The pull of Australian beef to China has gained strength since the beginning of 2018. Average monthly Australian beef exports to China in the first half of this year were nearly 91 per cent above the five-year average.
Even though demand has been consistently rising for some time, the remarkable jump in volumes this year are a clear signal that ongoing issues surrounding the Chinese pork sector are beginning to impact on alternative protein supply markets.
While Japan has long been Australia's number one customer for beef product since 2016, the solid demand this season from China is continuing to narrow the gap between the beef export market share of the second-placed US and China.
In April we reported that China was holding third place in terms of market share with 19.6pc, compared to the US's with 21.8pc.
Beef export volumes to the half year now show that China is closing in on capturing second spot with a market share of 20.7pc to the US's 21.5pc.
When assessing offshore markets, we often focus on US dollar prices but given that China now takes more than 20pc of our export beef, shining the spotlight on the Chinese yuan provides an interesting insight.
Domestic Australian saleyard prices for the national heavy steer are our best indication of export values to China as they remove the influence of domestic restocker and feeder buyers.
During the period 2000 to 2015 the national heavy steer traded within a 270-370 range on a carcase weight basis.
Since the 2014/15 drought and the subsequent cattle price rally, heavy steer prices have settled within a 450-550 range, in Australian dollar terms.
In contrast, an elevated Australian dollar to the Chinese yuan (CNY) during the mid-2000s and particularly during 2011 (when the A$ also went above parity against the US$) meant that the market looked very different from the perspective of Chinese customers.
In Yuan terms, there was a pronounced step up in heavy steer prices during the 2000 to 2015 period.
Indeed, the heavy steer in yuan went from a 10-15CNY range during 2000 to 2003, to a 17-23CNY range between 2003 and 2008.
After a brief dip post the global financial crisis the heavy steer reached over 25CNY in late 2011.
However, the rally in domestic Australian beef prices since 2015 has coincided with the AUD/CNY exchange rate depreciating 32pc from its peak in 2011 above 7.11 to around 4.81.
The falling AUD/CNY has insulated the Chinese beef importer from increased domestic prices in Australia for finished cattle.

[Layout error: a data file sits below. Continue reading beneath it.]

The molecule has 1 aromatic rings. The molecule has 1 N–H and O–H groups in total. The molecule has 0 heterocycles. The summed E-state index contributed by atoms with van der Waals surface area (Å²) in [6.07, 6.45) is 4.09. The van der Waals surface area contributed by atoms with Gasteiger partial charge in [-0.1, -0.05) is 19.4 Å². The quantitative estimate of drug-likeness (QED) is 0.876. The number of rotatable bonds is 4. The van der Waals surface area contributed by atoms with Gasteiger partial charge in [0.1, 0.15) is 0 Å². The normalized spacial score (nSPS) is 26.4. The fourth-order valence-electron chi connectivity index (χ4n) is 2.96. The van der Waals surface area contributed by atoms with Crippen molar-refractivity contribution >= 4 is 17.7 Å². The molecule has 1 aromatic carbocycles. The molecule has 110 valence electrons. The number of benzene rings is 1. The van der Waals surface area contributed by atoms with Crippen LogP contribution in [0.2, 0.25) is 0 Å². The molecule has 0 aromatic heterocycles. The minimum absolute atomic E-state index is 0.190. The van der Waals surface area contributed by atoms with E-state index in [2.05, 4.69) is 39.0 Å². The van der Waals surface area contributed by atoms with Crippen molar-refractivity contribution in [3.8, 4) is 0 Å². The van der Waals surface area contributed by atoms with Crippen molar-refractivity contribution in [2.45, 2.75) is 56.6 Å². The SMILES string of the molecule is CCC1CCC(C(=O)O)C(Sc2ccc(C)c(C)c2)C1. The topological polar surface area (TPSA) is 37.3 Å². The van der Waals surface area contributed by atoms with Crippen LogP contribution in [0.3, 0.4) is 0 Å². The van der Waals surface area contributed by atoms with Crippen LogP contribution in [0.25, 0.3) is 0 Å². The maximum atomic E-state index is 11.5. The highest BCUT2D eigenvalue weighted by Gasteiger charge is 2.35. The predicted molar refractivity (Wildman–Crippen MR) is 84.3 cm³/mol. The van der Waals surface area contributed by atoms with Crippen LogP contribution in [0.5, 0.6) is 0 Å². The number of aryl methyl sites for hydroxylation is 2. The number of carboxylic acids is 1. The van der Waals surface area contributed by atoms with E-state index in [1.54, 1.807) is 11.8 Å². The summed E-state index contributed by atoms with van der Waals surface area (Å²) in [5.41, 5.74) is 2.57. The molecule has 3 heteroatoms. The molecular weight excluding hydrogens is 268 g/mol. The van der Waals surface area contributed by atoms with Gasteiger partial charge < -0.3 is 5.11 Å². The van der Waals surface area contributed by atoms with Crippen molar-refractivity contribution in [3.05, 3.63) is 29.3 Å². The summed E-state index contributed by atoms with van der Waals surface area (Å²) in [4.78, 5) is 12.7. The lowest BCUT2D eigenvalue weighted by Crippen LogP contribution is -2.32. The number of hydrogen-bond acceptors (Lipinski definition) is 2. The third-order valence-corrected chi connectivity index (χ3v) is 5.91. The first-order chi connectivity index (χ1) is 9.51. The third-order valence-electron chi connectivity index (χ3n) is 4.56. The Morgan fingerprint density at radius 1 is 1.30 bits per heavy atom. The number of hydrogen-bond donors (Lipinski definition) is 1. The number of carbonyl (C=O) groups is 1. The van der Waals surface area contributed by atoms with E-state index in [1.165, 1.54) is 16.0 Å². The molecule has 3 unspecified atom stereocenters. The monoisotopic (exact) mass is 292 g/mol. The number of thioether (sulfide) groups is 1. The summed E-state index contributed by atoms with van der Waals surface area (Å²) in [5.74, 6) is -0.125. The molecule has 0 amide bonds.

While favourable currency movements have assisted the Chinese importer in recent times, the African Swine Fever epidemic has seen pig prices skyrocket in some Chinese regions.
Pig prices in Shanghai are about 80pc higher than they were in May 2018, just before the outbreak of ASF.
In contrast, Australian heavy steer prices look comparatively good in CNY terms. They have only increased 20pc since May 2018.
In Chinese yuan terms the national heavy steer is currently sitting close to 28 yuan/kg cwt, which is nearly 20pc off the historic highs recorded after the 2015 drought.
Within the past five years, Chinese importers of Aussie beef have paid more per kilo in yuan to secure product.
In relative terms compared to pig price movements since the outbreak of ASF, the price gains in imported beef from Australia isn't excessive, and unlikely to create strong headwinds on Chinese demand.
This should remain the case while the AUD/CNY levels remain favourable for Aussie beef exporters, coupled with Chinese concerns around the supply/health for the Chinese pork industry. This is encouraging Chinese consumers toward alternative protein sources.
ASF is a viral disease of pigs that has close to 100pc mortality rate. Since the first reported case in China in August 2018, it has spread rapidly, causing an estimated loss of at least 30pc of Chinese hog numbers.
In terms of pork production, China is still the world's biggest, but the higher efficiency in Europe and US means that last year it accounted for 48pc of world supplies, as opposed to 55pc of total numbers.
Based on the progress of the disease, there is reason to assume that 40pc or more of the sow herd will be lost over the remainder of the year, with a corresponding decline in domestic production.
While short term impacts have already filtered through to the global protein market, the impact is likely to persist for many years to come.
The sow herd recovery is likely to be a slow and lengthy process. A full recovery could take four to five years, assuming the disease is brought under control.
In an optimistic scenario for disease containment, it is estimated that supply shortages of animal meat in China would be 29.4 million tonnes over the next three years.
In contrast, a bearish outlook for the control of ASF would put the figures at 45.7 million tonnes according to Goldman Sachs analysis.
Australia isn't the only country to benefit from China's woes. Total beef imports into China have increased 61pc on the year.
New Zealand has also reported record volumes of beef exported to China. Their first half volumes in 2019 are 89pc higher than the exported volumes over the same period in 2018.
Brazil may be in line to supply more into the opportunistic market in the future. An extra 25 beef plants in Brazil are reported to be under review by China for authorisation to trade by the end of the year.
Growth in demand from China has not been unique to beef markets. Alternative proteins including poultry, sheepmeat and seafood have also moved to fill the protein hole left by the depleted pork supply.
This significant increase in imported protein products won't come without challenges though. China will need to manage cold storage for the growing volumes of imported product as their domestic supply continues to contract.